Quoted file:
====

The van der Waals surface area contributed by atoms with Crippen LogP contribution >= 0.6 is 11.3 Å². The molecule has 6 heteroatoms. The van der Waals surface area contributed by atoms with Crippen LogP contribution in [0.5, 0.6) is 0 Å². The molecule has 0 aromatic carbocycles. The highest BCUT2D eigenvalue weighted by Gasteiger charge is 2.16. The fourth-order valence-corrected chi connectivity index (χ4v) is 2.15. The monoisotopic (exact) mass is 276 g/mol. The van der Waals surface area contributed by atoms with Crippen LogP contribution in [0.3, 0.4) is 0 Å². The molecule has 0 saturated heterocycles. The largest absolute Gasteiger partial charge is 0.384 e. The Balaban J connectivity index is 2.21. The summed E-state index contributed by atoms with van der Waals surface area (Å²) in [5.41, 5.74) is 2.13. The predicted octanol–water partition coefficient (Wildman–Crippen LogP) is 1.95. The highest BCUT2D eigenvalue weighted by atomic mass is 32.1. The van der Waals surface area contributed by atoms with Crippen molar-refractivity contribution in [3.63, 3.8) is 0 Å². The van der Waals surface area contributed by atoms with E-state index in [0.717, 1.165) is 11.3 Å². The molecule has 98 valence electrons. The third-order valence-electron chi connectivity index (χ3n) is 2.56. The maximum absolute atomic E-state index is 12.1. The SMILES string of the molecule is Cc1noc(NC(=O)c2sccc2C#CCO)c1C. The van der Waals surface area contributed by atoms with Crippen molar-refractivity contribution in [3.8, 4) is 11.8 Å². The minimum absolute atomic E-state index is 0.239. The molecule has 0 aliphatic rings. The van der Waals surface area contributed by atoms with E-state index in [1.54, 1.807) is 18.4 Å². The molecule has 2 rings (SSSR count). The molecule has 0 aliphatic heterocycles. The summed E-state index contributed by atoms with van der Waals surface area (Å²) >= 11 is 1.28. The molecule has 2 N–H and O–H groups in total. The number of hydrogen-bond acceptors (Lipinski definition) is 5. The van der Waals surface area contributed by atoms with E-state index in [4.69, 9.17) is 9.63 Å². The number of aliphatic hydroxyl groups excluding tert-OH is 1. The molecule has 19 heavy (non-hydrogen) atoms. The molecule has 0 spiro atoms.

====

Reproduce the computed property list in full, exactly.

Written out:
The van der Waals surface area contributed by atoms with Crippen LogP contribution >= 0.6 is 11.3 Å². The molecule has 6 heteroatoms. The van der Waals surface area contributed by atoms with Crippen LogP contribution in [0.5, 0.6) is 0 Å². The molecule has 0 aromatic carbocycles. The highest BCUT2D eigenvalue weighted by Gasteiger charge is 2.16. The fourth-order valence-corrected chi connectivity index (χ4v) is 2.15. The monoisotopic (exact) mass is 276 g/mol. The van der Waals surface area contributed by atoms with Crippen LogP contribution in [0.3, 0.4) is 0 Å². The molecule has 0 saturated heterocycles. The largest absolute Gasteiger partial charge is 0.384 e. The Balaban J connectivity index is 2.21. The summed E-state index contributed by atoms with van der Waals surface area (Å²) in [5.41, 5.74) is 2.13. The predicted octanol–water partition coefficient (Wildman–Crippen LogP) is 1.95. The highest BCUT2D eigenvalue weighted by atomic mass is 32.1. The van der Waals surface area contributed by atoms with Crippen molar-refractivity contribution in [3.63, 3.8) is 0 Å². The van der Waals surface area contributed by atoms with E-state index in [0.717, 1.165) is 11.3 Å². The molecule has 98 valence electrons. The third-order valence-electron chi connectivity index (χ3n) is 2.56. The maximum absolute atomic E-state index is 12.1. The SMILES string of the molecule is Cc1noc(NC(=O)c2sccc2C#CCO)c1C. The van der Waals surface area contributed by atoms with Crippen molar-refractivity contribution in [3.8, 4) is 11.8 Å². The minimum absolute atomic E-state index is 0.239. The molecule has 0 aliphatic rings. The van der Waals surface area contributed by atoms with E-state index in [1.54, 1.807) is 18.4 Å². The molecule has 2 rings (SSSR count). The molecule has 0 aliphatic heterocycles. The summed E-state index contributed by atoms with van der Waals surface area (Å²) >= 11 is 1.28. The molecule has 2 N–H and O–H groups in total. The number of hydrogen-bond acceptors (Lipinski definition) is 5. The van der Waals surface area contributed by atoms with E-state index in [4.69, 9.17) is 9.63 Å². The number of aliphatic hydroxyl groups excluding tert-OH is 1. The molecule has 19 heavy (non-hydrogen) atoms. The molecule has 0 spiro atoms.